In a four-page letter to European Council President Donald Tusk, the PM called for the “unviable” and “anti-democratic” backstop to be dropped, claiming it would risk undermining the Good Friday peace agreement. Mr Johnson suggested the backstop be replaced with “flexible and creative solutions” and a border maintained through an “alternative arrangement”. However, Mr Tusk rejected the PM’s proposal, writing in a tweet: “The backstop is an insurance to avoid a hard border on the island of Ireland unless and until an alternative is found.
“Those against the backstop and not proposing realistic alternatives in fact support re-establishing a border. Even if they do not admit it.”
Sterling responded by moving lower as the ongoing stalemate leaves the UK on track for a no-deal Brexit in October.
At the same time, the US dollar remained buoyed on Tuesday, with the currency continuing to benefit from safe-haven demand.
Lingering US-China trade war fears limited market risk appetite, feeding into demand for USD, despite Chinese telecoms giant Huawei receiving another 90-day reprieve from US sanctions.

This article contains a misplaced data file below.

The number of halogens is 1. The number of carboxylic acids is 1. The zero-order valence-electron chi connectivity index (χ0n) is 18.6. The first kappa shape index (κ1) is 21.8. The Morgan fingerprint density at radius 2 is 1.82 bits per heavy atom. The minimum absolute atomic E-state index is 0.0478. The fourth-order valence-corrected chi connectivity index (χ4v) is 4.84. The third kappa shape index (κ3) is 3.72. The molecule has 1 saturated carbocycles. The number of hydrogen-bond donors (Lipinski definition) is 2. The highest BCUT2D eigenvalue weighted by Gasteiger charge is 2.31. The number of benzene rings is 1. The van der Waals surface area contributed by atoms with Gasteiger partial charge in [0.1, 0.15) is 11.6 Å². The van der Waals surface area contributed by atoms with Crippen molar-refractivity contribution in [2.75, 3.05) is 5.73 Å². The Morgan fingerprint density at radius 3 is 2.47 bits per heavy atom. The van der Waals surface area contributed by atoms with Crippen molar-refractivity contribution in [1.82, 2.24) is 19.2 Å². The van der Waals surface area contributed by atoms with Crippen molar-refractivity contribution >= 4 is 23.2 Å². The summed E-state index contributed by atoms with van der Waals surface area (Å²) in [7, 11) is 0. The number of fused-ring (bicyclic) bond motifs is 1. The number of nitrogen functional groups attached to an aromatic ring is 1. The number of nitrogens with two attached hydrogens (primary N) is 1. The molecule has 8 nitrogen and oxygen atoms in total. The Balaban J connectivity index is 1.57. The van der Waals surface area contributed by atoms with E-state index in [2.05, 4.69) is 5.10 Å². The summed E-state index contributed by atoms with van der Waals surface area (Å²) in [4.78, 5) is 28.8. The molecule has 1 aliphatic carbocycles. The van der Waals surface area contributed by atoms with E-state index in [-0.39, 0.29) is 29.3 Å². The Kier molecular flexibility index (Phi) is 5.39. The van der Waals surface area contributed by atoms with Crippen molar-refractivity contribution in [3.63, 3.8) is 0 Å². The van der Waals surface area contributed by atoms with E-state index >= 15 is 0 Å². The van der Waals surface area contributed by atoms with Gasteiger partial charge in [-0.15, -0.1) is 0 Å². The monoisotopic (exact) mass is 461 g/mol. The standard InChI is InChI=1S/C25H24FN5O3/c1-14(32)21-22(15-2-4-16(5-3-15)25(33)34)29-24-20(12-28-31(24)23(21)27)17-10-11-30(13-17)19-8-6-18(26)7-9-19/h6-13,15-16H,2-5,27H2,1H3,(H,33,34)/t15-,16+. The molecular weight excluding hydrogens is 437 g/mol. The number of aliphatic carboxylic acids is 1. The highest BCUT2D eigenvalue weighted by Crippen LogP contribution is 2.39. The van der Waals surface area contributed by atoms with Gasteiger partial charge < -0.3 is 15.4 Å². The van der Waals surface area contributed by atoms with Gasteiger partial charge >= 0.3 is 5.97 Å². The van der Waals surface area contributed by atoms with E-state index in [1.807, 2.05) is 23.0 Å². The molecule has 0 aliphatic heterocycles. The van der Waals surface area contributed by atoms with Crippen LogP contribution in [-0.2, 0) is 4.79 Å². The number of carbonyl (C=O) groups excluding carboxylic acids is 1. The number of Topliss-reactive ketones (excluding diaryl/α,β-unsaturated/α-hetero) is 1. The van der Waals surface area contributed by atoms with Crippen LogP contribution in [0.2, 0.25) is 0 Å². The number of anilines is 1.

As we approach the middle of the week investors are likely to turn to the annual gathering of central bankers at the Federal Reserve’s Jackson Hole symposium.
The US dollar could move lower if Fed ChairmanJerome Powell uses the forum to signal future rate cuts.
A backdrop of heightened US-China trade tensions and fears for a slowdown in global growth has stoked speculation that the Fed will engage in further monetary easing this year.
In the continued absence of any notable economic data this week, the spotlight for GBP investors will remain on UK politics and a Wednesday meeting between Boris Johnson, French President Emmanuel Macron and German Chancellor Angela Merkel.
Published at Tue, 20 Aug 2019 14:36:00 +0000